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I·CONnect

Blog of the International Journal of Constitutional Law
Home 2013 (Page 15)
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The UK 3 – British Christians 1

Lorenzo Zucca King’s College London British Christians are becoming increasingly more vocal about the presence of their faith in the workplace. Four of them brought cases all the way to the European Court of Human Rights (ECtHR) in Strasbourg (based on Article 9 and Article 14 of the European Convention of Human Rights) to claim

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Published on January 17, 2013
Author:          Filed under: Analysis, ECtHR, religion, religious discrimination
 
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Toward a New European Abortion Constitutionalism?

—Ruth Rubio Marin, European University Institute Modern constitutionalism, born at the end of the 18th century with the French and American Revolutions, is a historically grounded venture. At the time, women did not enjoy civil equality, their freedom being largely dependent on their marital status, nor political citizenship–female enfranchisement not becoming a widespread reality until

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Published on January 15, 2013
Author:          Filed under: Analysis
 
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Fiji’s Continuing Constitutional Crisis

—Richard Albert, Boston College Law School In the latest twist in Fiji’s continuing constitutional crisis, the Fijian military government has rejected the new draft constitution proposed by the Constitution Commission. It is believed that the military rejected the draft constitution because the draft proposed dramatically to curb the powers of the military. The military government has pledged to

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Published on January 13, 2013
Author:          Filed under: Developments
 
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International Arbitration and the Transformation of Comparative Law

—Donald Childress III, Pepperdine University We are in the midst of a monumental shift in the way international law views the state.  While at one time, the nation-state claimed near absolute authority over prescribing, adjudicating, and enforcing law, today we see many non-state actors competing for legal competence.  The historical idea, encapsulated in the PCIJ’s

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Published on January 12, 2013
Author:          Filed under: Analysis
 
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Clapper v. Amnesty International: Still Trying for a Day in Court

—Sudha Setty, Western New England University School of Law In the last decade, U.S. courts have consistently blocked civil suits seeking damages for government overreaching in its counterterrorism programs.  Most cases have been dismissed at the pleadings stage, as courts have found plaintiffs to be without standing and/or have found that plaintiffs who have standing

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Published on January 11, 2013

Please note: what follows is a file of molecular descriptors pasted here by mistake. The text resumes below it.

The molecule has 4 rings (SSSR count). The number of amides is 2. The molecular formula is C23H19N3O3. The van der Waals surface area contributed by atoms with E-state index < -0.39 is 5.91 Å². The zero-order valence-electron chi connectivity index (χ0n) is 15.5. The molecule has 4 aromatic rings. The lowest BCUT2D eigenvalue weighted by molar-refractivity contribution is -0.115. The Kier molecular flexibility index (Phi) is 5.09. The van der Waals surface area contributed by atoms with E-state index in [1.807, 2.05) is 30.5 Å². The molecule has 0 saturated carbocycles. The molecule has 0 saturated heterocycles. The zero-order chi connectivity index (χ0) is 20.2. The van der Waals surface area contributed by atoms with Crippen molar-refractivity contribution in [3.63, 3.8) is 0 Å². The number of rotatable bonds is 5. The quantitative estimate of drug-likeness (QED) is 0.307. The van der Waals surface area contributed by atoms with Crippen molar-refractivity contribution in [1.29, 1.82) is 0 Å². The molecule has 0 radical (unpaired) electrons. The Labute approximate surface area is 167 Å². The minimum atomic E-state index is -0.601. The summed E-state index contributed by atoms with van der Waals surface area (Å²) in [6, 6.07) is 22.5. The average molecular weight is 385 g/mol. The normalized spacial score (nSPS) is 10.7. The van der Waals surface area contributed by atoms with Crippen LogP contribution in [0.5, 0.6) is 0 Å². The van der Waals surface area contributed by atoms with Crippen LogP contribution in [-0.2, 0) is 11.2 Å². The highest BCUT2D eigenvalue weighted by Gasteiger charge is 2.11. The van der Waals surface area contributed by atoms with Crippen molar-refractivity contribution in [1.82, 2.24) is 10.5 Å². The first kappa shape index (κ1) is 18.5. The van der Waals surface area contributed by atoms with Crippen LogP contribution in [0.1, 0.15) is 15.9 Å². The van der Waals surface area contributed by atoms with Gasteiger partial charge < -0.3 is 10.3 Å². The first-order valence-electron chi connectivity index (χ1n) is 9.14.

Author:          Filed under: Developments
 
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The Surprising Cascade of Pro-Gay Marriage Decisions in Latin America

—David Landau, Florida State University College of Law Ten years ago, Latin America would have been one of the last places where one would have expected an avalanche of same-sex rights decisions and policies. But that’s indeed what has happened recently, bookmarked by a December decision of the Mexican Supreme Court. I’ll summarize just one

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Published on January 9, 2013
Author:          Filed under: Analysis
 
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The New Framework Agreement between the Philippine government and the Moro Islamic Liberation Front

—Anna Su, S.J.D. Candidate, Harvard Law School, A new Framework Agreement between the Philippine government and the Moro Islamic Liberation Front was signed with much rejoicing and fanfare last October 15. To be sure, the Framework Agreement is not yet a peace agreement. In fact, a significant chunk of the agreement concerns the formulation of

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Published on January 7, 2013
Author:          Filed under: Analysis
 
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Japan Developments: An Era Ends, and New One Around the Corner?

Yesterday, the New York Times reported the death of Beate Sirota Gordon, likely the last link to the drafting of the Constitution of Japan in 1946.  Sirota had been raised in Japan, and was a civilian employee of the U.S. occupation forces when she was thrust into the drafting process in February of 1946.  She was,

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Published on January 4, 2013
Author:          Filed under: Developments
 
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Romanian Elections: An “Original” Democracy?

–Bianca Selejan-Guţan, Lucian Blaga University of Sibiu, Simion Bărnuţiu Faculty of Law The long-awaited process in which Romanians were called to elect their representatives in the country’s Parliament came to an end last month. The Central Electoral Office announced the final results. However, some of the most controversial issues related to these elections have just begun to

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Published on January 2, 2013
Author:          Filed under: Developments